A Pearl Of A Tour

A GEM of a DESTINATION Or should I say, Birdsong Resort, Marina and Campgrounds

It’s more than meets the eye. That is, the Tennessee River Freshwater Pearl Museum located at Birdsong Marina on the scenic Tennessee River’s beautiful Kentucky Lake. I was looking forward to the museum and to learn about pearls. But I did not know of all the things to do at mile marker 103.7 LDB.

The Tennessee River Pearl Museum is located within the NEW Pearl Showroom/Community Center. This facility offers a small auditorium for showing an introductory video about the pearl farm along with our Pearl Showroom. The owner, Bob Keast has operated the museum and marina since 1980. Bob Jr. originally moved to Birdsong when he was 10 back in 1961 with his Mother and Father, Lorrine and Bob Keast, Sr.

Birdsong Marina sits on fifty-eight acres in a quiet embayment in the Birdsong Creek one and a half miles from the main channel of the Tennessee River, just south of the New Johnsonville US 70 Bridge. Land-wise, it is nine miles north of Tennessee’s Interstate 40 at Exit 133 / Birdsong Road and Hwy 191 N. I hesitate to call it a marina, or a pearl museum, because it is both of these and more. That is why the Tennessee River Freshwater Pearl Museum and Birdsong Marina is a great place to stopover. If I want to stop off there while navigating the river, there are twenty-eight cabins for rent, and plenty of things to do during the visit. Two of the cabins are adjoining and combined have nine bedrooms and can accommodate twenty-five people. There is a community center large enough to host a family reunion or Church group.

Another option is the RV Park. It has fifty sites with hookups, most of which have a view of the water tucked in amongst the oaks and pines. The campground is also near the community center. This would be a good location to host rallies or just be a great place to hook up and kick back. There is plenty of tenting area too.

The marina has 140 slips, a fuel deck for regular gasoline and diesel, and space for five transient boats. Plans are in the works to increase that number to ten, as well as make other improvements in the overall property.

The marina harbor has an approach depth of twelve feet and is well buoyed. The marina is open all year around from daylight to dark, monitors channel 16, and accepts all credit cards.

The pearl farm is in the quiet waters of the embayment. Conditions were most favorable in these waters, as the founder, John Latendresse, of the pearl farm had several pilot locations to begin his operations. The freshwater pearl happens to be the State Gem of both Tennessee and Kentucky. That is also strategic for the Pearl Farm. And the Pearl Farm is the only freshwater culturing farm in North America. Freshwater pearls are rarely found in nature. At the pearl farm, the Washboard Mussel is the host for the culturing of the final product. Bits of organic material are implanted into the mollusk. As a defense mechanism, the mollusk coats the organic material with a protective layer. Over time – three to five years – the material with its coating develops into a pearl. But not the pearl you see on display in the showroom. To get the pearls, divers go under water to harvest the mussels. Actually, there are several thousand of baskets underwater in the “farm”, which are noted on the water’s surface by three acres of rows hosting PVC piping. Upon emerging with the goods, the process of “shucking” the mussels is performed. It is not unlike shucking corn, except the mussels are pried open with knives and the contents are removed in search for the hopeful end result – the pearl.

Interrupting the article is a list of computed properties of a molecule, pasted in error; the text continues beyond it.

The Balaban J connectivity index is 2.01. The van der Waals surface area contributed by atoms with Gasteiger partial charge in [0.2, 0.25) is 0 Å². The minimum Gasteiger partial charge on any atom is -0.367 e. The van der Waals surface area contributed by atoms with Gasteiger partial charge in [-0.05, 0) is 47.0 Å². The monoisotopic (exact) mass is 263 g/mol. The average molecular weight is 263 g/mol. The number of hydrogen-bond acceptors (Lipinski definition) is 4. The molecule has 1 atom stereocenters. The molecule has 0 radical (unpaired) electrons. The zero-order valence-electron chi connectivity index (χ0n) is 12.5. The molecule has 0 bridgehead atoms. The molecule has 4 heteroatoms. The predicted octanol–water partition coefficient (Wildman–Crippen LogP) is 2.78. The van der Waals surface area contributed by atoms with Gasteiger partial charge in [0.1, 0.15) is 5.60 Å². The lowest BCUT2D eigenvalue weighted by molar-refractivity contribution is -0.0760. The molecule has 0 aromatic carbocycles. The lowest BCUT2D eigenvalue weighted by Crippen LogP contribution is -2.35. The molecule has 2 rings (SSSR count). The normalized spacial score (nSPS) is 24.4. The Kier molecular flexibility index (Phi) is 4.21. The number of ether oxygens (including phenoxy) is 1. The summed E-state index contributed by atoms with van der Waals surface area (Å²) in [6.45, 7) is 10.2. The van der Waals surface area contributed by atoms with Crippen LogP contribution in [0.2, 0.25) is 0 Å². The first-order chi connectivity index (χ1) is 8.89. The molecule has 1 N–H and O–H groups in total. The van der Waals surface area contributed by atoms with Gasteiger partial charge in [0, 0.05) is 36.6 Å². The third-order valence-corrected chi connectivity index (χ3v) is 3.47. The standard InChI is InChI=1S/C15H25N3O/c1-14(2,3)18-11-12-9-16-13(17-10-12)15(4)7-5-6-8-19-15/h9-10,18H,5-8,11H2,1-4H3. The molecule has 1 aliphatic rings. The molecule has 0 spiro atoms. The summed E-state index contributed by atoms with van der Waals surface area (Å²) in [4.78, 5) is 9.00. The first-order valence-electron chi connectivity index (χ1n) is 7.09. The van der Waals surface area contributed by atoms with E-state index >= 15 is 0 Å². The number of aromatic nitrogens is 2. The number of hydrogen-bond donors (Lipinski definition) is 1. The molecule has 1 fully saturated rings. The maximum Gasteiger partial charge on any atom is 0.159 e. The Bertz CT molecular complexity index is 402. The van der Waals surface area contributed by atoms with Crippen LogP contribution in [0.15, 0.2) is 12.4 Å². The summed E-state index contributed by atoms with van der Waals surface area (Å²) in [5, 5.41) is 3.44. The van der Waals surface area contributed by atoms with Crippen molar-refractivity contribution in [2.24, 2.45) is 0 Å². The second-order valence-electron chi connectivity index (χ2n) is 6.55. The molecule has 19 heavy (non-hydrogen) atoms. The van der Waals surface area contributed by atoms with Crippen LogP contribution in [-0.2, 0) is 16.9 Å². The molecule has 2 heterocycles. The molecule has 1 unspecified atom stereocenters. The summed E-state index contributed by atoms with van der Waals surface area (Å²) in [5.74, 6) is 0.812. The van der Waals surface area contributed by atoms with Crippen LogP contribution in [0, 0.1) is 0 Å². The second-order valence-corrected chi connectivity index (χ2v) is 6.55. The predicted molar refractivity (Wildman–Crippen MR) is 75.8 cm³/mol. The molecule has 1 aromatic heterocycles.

The Tennessee River Freshwater Pearl Museum and Farm offers guided tours of various lengths. They are offered from mid-April through mid-November if the weather cooperates. Advance reservations are preferable. There are full tours that take from three to five hours. Mini tours take from one to three hours. The full tour consists of an orientation to freshwater pearls (as opposed to saltwater pearls), history of pearls, and a history of the Tennessee River Freshwater Pearl Farm. A diver will retrieve a basket of mussels and “shuck” one of the implanted mollusks. Then the visitor will learn about how the retrieved pearl is cultured. After the lessons and demonstrations, a catered BBQ lunch is provided, and finally a visit to the showroom provides an opportunity to see and purchase a final product from the farm. Prices of the tours vary from $10 to $65.00 depending on length along with a walk-in “Mini-Pearl Tour” with just the video and a shopping experience.

The pearl farm is unique and a popular stop along the Tennessee River halfway between Pickwick and Kentucky Dams and halfway between Memphis and Nashville on I-40. There are many reasons to visit the farm and museum, besides the fact that it is one of a kind. It has many other facets than a pearl farm and museum. A boater can dock at the marina, stay in one of the cabins overnight, visit the museum and take the farm tour. A true southern hospitality destination operated in the same family tradition since 1961 where their business is your pleasure.